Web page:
April is Jazz appreciation month and although, a celebration that culminates with the International Jazz Day on 30 April – which this year, as you may already know, is hosted in Melbourne.
But this is not the only event to make Melbourne jazz fans rejoice – on 28 April, in line with the Jazz Day celebrations, the city will become home to the all-new, all-sparkling Jazz Roots Festival.
Presented by the city’s longest standing jazz club, The Paris Cat, and taking place at a truly fabulous venue, the Coopers Malthouse Theatre Courtyard, the all-day event will kick off at noon and go on until late at night, featuring a spectacular line-up of established and emerging acts, covering a range from big band jazz and swing to funk and afrobeat.
“The Jazz Roots Festival was inspired by the eclectic mix of Australian jazz artists who have managed to cross over into other genres but still maintain their jazz heritage,” says Serge Carnovale, Paris Cat’s owner and the man behind the new festival. “Many of these artists are jazz graduates even though they are working on projects outside the Jazz genre,” he adds, stressing that the inaugural edition of the festival is scheduled to coincide with International Jazz Day celebrations, paying tribute “to the art form we all love, Jazz.”
As far as tributes go, you can’t miss with a musical trip to New Orleans and this is exactly what the Toshi Clinch Big Band will do. Toshi Clinch’s arrangements have been breathing new life to a whole range of repertoire and the band’s take on the origins of jazz is sure not to be missed.
Next in line is another tribute, to the patron saint of the saxophone, John Coltrane, presented by the dream team of Jamie Oehlers, Sam Keevers, Danny Fischer and Chris Hale. Oelhers is of course one of the leading Australian saxophone masters of our times and his ‘Soul Trane‘ projects is the closest one can get to a jazz religious experience.
Another dream team follows after that, presenting one of the most exciting projects presented these past couple of years. Violin firebrandXani Kolac leads the Spire Ensemble, an all-female band of rising stars, crossing the boundaries between jazz, rock, modern composition and improvised music.
As we slide into the evening, the main stage will hostThe Meltdown,one of the hottest bands in town – anyone who saw them with the legendary Maceo Parker at the Melbourne International Jazz Festival last year can attest to that. In fact, ‘hottest’ might not be the appropriate term – their version of soul grooves is more on the sizzling side.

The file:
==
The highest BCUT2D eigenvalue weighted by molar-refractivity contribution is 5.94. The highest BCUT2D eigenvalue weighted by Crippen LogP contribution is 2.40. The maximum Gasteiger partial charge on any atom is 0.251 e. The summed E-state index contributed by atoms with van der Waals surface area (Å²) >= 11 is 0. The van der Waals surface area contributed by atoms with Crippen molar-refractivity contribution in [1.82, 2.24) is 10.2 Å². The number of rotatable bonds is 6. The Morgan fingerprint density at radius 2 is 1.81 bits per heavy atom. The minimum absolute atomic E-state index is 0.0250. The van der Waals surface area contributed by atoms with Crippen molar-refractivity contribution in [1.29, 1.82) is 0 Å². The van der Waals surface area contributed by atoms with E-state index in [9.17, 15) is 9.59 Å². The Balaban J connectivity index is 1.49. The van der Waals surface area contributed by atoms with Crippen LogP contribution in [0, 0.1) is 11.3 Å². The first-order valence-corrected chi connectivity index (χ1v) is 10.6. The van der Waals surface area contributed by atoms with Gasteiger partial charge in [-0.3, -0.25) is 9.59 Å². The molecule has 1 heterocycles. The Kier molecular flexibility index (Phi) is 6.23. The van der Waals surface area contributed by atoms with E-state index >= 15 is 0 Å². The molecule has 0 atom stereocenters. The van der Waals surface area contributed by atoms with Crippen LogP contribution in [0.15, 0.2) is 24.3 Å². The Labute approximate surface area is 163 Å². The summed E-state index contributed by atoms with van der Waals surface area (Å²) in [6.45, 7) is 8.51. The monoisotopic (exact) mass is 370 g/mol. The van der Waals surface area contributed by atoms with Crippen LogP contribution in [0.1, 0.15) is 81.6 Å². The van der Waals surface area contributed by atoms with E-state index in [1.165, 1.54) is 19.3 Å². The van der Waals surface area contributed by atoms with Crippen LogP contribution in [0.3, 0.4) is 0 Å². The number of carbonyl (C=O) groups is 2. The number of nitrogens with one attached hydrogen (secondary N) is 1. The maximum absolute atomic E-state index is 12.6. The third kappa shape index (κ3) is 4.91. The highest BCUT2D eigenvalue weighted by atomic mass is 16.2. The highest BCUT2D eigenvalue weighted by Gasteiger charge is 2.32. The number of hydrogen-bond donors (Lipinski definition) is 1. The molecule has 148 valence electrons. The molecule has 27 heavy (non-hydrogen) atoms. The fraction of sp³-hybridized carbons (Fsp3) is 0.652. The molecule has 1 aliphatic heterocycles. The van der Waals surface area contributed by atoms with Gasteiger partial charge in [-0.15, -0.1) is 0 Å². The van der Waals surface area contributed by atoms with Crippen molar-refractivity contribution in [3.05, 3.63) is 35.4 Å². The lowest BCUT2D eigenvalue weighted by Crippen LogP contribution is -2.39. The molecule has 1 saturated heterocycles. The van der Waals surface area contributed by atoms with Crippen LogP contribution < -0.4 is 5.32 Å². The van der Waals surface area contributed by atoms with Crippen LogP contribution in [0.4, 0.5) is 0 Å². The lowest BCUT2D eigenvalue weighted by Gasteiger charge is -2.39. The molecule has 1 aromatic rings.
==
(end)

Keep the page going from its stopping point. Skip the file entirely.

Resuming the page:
Next on, the festival will take us on a trip to Addis Ababa via Melbourne – one of the best-kept jazz secrets in town, The Black Jesus Experience have been mixing the distinctive sounds of Ethiopian Jazz with modern r’n’b and hip-hop elements, creating a unique sound. Their recent album, Cradle of Humanity, even features the legendary Mulatu Astatke, who has blessed the Melbourne band with his presence in many occasions.
The Jazz Roots Festival will culminate with a real Melbourne powerhouse, Emma Donovan and The Putbacks – a big voice supported by a band with a big sound, the ensemble will present their take on Melbourne soul, in what is certainly going to be a real party.
Serge Carnovale: ‘We wanted to program a festival that had something for everyone’
How did you decide on the line-up?
We wanted to program a festival that had something for everyone. The bands form a selection of young up and coming artists through Monash and VCA, as well as Big band, New Orleans, Tribute and experimental, Soul, African Jazz, Indigenous Australian R&B. I wanted a versatile program that represented not just the talent but the true grass roots local Melbourne scene. The artists chosen for this years event are really making wonderful progress with their careers and a great contribution to Australian music.
Why did you choose the Malthouse? Why not Paris Cat?
We really wanted to put on a bigger event as the club would be too small to feature these popular bands. The event has the potential to draw a great crowd and be featured as an annual music event on a big stage for Melbourne community jazz lovers to see. The Coopers Malthouse Courtyard is such a beautiful space and well located in Melbourne’s arts precinct.
How does this festival complement your work at the Paris Cat?
The festival programming is different to our Paris Cat roster. It allows us to be a little more creative and reach a broader style of music. Although we don’t feature some of these bands at the club, we do take a keen interest in what they are doing. It also allows us to explore Australian bands outside our normal programming, giving us an opportunity to work with the artists under the Paris Cat and Jazz Roots brands.
What is your aspiration for this festival?
Australian musicians are really starting to make a presence around the world with some fantastic artists and bands featured on festival circuits and tours everywhere. There really is a new breed of artist being developed down under and it’s great to see. The festival aims to feature these artists and support their journey.